On appeal to U.S. Court of Appeals for the Ninth Circuit, a three-judge panel held that the trial court abused its discretion by not informing the jury that an arrangement and selection of musical elements, not subject to protection individually, could be protected as a group. Id. at 1126, 1136. This failure resulted in reversible error. Id. at 1136. In addition, the court found error regarding the jury instructions on originality. Id. at 112829. Specifically, the Ninth Circuit found the trial court erroneously instructed the jury that certain types of short musical scales were not copyright protectable, and that it erred by failing to clarify that the original, protected element of a work need not be entirely new or novel. Id. Accordingly, the Ninth Circuit remanded the case to the trial court and ordered a new trial. Id. at 1137.
The last major shift in the Stairway to Heaven case came when the Ninth Circuit, by majority vote, decided to hold off on its decision to remand and rather have all eleven judges rehear the case en banc. Sisario, supra. This shift made waves throughout the recording industry, leaving many under the impression that the court will not only resolve the issue at hand but also take the opportunity to address ambiguities in the copyright infringement standard as a whole. Wang & Blistein, supra. Unsurprisingly, one class paying staunch attention to the upcoming decision is the musicians, a group of whom made their stance known in an amicus brief filed with the Ninth Circuit. Brief of Amici Curiae 123 Songwriters, Composers, et al., In Support of Defendants/Appellees at En Banc Rehearing, Skidmore v. Led Zeppelin, 905 F.3d 1116 (9th Cir. 2018) (No. 16-56057 & 16-56287). The brief, which was signed by more than one hundred artists, strongly urges the court to find against Skidmore, warning that a more stringent copyright infringement standard “would likely stifle the creativity of [the musicians] and other present and future songwriters, and will adversely impact the entire music industry in general.” Id. at 2. Either way, arguments were heard by a full Ninth Circuit bench in September of 2019, and with the court’s decision expected to arrive at the start of 2020, those waiting will soon find out exactly how far the court is willing to go in addressing the law’s current insufficiencies. Sisario, supra.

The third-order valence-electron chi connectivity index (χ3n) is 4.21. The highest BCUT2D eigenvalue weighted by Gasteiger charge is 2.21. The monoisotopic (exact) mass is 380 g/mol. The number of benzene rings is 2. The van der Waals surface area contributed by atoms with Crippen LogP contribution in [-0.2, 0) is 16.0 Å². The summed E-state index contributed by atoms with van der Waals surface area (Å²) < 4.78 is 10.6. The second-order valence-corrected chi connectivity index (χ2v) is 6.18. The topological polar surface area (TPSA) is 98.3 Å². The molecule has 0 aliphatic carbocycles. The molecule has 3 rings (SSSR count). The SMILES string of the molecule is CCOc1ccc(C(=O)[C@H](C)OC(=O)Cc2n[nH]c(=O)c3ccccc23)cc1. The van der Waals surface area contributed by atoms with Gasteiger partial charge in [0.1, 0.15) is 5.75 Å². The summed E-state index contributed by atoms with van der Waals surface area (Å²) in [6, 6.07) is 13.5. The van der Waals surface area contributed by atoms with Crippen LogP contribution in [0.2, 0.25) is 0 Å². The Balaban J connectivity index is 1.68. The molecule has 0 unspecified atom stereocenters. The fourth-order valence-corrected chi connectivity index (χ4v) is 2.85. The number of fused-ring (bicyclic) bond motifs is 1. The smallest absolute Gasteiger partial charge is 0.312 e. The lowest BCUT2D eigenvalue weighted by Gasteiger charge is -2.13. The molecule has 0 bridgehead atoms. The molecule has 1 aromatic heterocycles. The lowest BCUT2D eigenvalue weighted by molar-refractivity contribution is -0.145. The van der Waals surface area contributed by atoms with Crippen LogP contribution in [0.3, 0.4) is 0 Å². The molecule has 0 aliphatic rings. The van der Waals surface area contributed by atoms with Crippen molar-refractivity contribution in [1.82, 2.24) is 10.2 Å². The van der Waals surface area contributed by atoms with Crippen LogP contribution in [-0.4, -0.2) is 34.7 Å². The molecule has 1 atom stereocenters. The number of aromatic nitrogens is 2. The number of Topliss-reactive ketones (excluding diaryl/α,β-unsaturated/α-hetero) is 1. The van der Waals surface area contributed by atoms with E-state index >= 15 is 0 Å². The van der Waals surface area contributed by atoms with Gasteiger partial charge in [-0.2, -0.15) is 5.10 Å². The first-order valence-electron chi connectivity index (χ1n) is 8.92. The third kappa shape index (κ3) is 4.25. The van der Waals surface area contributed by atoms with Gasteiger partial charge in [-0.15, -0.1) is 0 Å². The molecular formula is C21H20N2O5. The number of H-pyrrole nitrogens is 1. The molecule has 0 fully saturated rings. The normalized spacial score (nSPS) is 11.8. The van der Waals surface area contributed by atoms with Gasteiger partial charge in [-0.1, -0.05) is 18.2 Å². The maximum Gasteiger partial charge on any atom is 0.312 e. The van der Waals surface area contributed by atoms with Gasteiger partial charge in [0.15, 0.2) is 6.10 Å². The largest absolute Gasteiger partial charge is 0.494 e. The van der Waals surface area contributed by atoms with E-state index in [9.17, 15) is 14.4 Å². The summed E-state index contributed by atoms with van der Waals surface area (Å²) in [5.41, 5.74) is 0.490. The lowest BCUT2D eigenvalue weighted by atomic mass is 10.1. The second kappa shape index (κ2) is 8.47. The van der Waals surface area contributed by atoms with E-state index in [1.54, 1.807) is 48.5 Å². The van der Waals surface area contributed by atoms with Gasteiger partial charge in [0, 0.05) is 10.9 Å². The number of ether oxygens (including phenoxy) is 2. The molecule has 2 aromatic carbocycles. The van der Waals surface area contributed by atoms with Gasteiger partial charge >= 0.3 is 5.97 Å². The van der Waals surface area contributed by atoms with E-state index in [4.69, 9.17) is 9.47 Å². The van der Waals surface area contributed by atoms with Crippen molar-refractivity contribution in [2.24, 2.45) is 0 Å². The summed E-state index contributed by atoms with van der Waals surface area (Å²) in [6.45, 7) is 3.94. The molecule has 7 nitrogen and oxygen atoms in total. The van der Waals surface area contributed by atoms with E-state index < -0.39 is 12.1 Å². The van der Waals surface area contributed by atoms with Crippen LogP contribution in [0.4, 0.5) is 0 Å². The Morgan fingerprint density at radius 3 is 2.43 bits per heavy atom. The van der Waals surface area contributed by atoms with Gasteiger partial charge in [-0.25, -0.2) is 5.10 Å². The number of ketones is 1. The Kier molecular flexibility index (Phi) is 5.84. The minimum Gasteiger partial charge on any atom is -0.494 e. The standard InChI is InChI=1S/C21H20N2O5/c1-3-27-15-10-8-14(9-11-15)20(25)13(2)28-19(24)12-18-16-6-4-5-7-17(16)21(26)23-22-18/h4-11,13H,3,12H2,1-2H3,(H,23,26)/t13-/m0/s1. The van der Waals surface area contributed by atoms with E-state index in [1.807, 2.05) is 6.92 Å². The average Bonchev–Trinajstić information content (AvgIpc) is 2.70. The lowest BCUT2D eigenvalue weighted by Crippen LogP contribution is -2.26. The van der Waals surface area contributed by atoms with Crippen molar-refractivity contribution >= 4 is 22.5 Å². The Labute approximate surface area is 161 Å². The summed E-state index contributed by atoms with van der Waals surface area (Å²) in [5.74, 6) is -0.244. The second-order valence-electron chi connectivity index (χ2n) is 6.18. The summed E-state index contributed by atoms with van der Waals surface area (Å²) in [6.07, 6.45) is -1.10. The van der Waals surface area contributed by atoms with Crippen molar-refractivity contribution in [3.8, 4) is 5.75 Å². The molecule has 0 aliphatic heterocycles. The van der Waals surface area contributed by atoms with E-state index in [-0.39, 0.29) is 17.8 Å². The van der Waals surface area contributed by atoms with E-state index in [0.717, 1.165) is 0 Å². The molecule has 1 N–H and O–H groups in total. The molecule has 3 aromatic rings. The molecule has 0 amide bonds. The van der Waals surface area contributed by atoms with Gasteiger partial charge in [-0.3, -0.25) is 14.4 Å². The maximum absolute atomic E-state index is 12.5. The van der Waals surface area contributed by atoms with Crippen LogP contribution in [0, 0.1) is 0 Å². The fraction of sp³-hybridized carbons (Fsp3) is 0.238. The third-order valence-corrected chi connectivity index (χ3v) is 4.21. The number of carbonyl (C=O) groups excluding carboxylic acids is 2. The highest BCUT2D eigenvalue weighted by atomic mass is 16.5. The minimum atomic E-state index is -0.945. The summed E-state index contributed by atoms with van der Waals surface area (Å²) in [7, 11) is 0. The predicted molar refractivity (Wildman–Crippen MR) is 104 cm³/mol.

*Aaron Sarro is a second-year law student at the University of Baltimore, where he is a Staff Editor for Law Review and a member of the Royal Graham Shannonhouse III Honor Society. This summer, Aaron interned for the Hon. Karen C. Friedman in the Circuit Court for Baltimore City and currently works as a law clerk for the Law Office of Hyatt & Goldbloom, LLC.